Saturday, June 7, 2008

Divito

This South American cartoonist was versatile and prolific. I had seen a few comic strips by him in old comics history books, but have been blown away by the variety of his work that CARTOON RETRO has displayed. There are fantastic color humor covers (for a magazine called RICO TIPO), b & w comic strips, and generously illustrated two-tone magazine gags. You have to see the RICO TIPO covers to believe them...

His figures are so rhythmic and expressive, even in a static situation. What could be more boring than drawing a bunch of people standing in line? Not boring for Divito! His sense of design is amazing, the grouping of figures allows him to emphasize their attitudes while going for the most pleasing arrangements possible. The detail of people in this line for a card game at a party is stunning and delightful.

These figures have just enough detail in their clothing to make them believable, but they don't get overly-complex. They all have the same posture and attitude, but each is a specific and different type. No repetition, really. And the use of negative space between figures is simply perfect. I recommend copying some of these characters as an exercise. Here's the entire gag, the speaker and listener are also phenomenal figures:


Though the gag on top has a slightly more dated look,
I kept it in to show how he used overlapping space to design
the bottom gag, framing it with the plant and extending
the ceiling up beyond the natural border.


Divito apparently lived fast, played hard and died young, in a sports car crash around the age of 50 (? Fact-checkers welcome, as always)


One Divitto's better "Chicas" drawings

A lot of his gags focus on curvaceous, impossibly wasp-waisted "Chicas". For my money, ironically these often seem to be the most awkward and unbalanced figures in his drawings (they're usually at least 15 heads tall, which can get awfully unwieldy on figures that curvy). Still they proved so popular that a "Chica" doll was mass-produced. Some of the simpler female characters in his comic strips are a lot more appealing to me. The curves are still beyond belief, but the height proportions have a positive effect, in my opinion.

The confines of a newspaper strip has an upside.
Wonderfully crisp artwork.

My friend artist Luis Grane showed me an original strip he has very similar to the one above. Though the sight of a few touches of white-out always give me a sense of relief, the drawing was really impeccable.

There's another Divito image (also courtesy of SHANE GLINES and his CARTOON RETRO) that I will examine another time soon...

UPDATE: blogger JULIAN was kind enough to send along this LINK to a Divito blog. If you like what you see here, you have to check it out! I hasten to add that there don't appear to be any "repeats" of the choice images from CARTOON RETRO, so check them both out if you can...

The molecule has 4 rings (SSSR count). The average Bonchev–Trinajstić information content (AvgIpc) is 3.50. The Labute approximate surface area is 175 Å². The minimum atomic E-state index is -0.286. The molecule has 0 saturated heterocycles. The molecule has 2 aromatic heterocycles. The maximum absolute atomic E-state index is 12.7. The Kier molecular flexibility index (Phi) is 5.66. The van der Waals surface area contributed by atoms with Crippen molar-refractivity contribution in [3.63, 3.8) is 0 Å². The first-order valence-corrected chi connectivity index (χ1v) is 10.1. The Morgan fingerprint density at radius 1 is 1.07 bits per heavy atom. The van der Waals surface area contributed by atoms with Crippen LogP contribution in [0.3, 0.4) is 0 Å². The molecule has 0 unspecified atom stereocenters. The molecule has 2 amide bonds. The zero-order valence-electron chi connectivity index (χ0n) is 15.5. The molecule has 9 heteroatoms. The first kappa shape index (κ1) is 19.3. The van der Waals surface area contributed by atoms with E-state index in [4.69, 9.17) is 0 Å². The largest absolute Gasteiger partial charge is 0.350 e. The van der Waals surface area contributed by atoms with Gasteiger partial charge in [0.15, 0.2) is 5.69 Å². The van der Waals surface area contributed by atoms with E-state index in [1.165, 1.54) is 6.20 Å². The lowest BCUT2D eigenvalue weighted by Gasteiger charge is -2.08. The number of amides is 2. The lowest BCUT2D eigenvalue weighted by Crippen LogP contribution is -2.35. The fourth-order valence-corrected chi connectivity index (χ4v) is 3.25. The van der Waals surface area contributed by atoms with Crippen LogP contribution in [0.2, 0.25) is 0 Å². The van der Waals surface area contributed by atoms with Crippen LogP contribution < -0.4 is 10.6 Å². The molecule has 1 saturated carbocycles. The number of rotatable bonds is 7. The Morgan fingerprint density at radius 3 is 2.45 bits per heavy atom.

VIVA DIVITO!

9 comments:

Julián Höek said...

hey will! amazing your post about Divito!
he was an amazing artist and his cover for Rico Tipo just make me happy every time i see one! his sense of design is so incredibly funny and his color are amazing too.
here is a link in case you didn't know it. it's from one of divito's relatives, he made a blog posting divito's art. there's a lot of eye candy to see there!
do more analysis on him please!

See ya!
Julian from Argentina

Julián Höek said...

oops! sorry i didn't put the link in my last comment, here it goes:
http://willydivito.blogspot.com/

Will Finn said...

Many many thanks Julian! Thanks for sharing!

Uncle Phil said...

next time we grab lunch I'll bring a bunch of divito originals.

Oh! And I'm not sure I ever commented on your Venture post. Your drawings look like the kind taht we used to get in trouble for making. Super cool Will. Fan art from incredible talent is always the nicest.

Mike Gillett said...

Will - I really appreciate you sharing so many cartoons/cartoonists from "today" and especially "yesterday". The "student" of cartooning does a great disservice to themselves (and the industry) if they fail to educate themselves of the likes of Windsor McCay or Tex Avery or, well, whomever. American, European, Asian, whatever...

And it crosses the line of comic strip or animation or of caricature (et al, et c.). Even the "fine arts". I still love Alphonse Mucha and Maxfield Parrish's and Norman Rockwell's stuff - and can see their subtle influence (if no-one else can).

And be a student of other subjects as well. Not just art...

I'll shut up now.

Weirdo said...

These drawings are amazing. I see a lot of Milt Gross in his drawings, and maybe pieces of Virgil Partch and Henry Syverson here. These are great. I wish we could have more stuff like this in newspapers or magazines, instead of those crappy "New Yorker" like schlock we have now. Thanks for posting.

Marc Deckter said...

Great analysis! I can look at those Rico Tipo covers for hours. One of the best reasons to join cartoonretro is for the amazing Divito collection for sure.

Oscar Grillo said...

I've met Divito when I was sixteen. Terrific artist, great guy!

Cecilia said...

viva divito y vivan las curvas de las chicas latinoamericanas!!!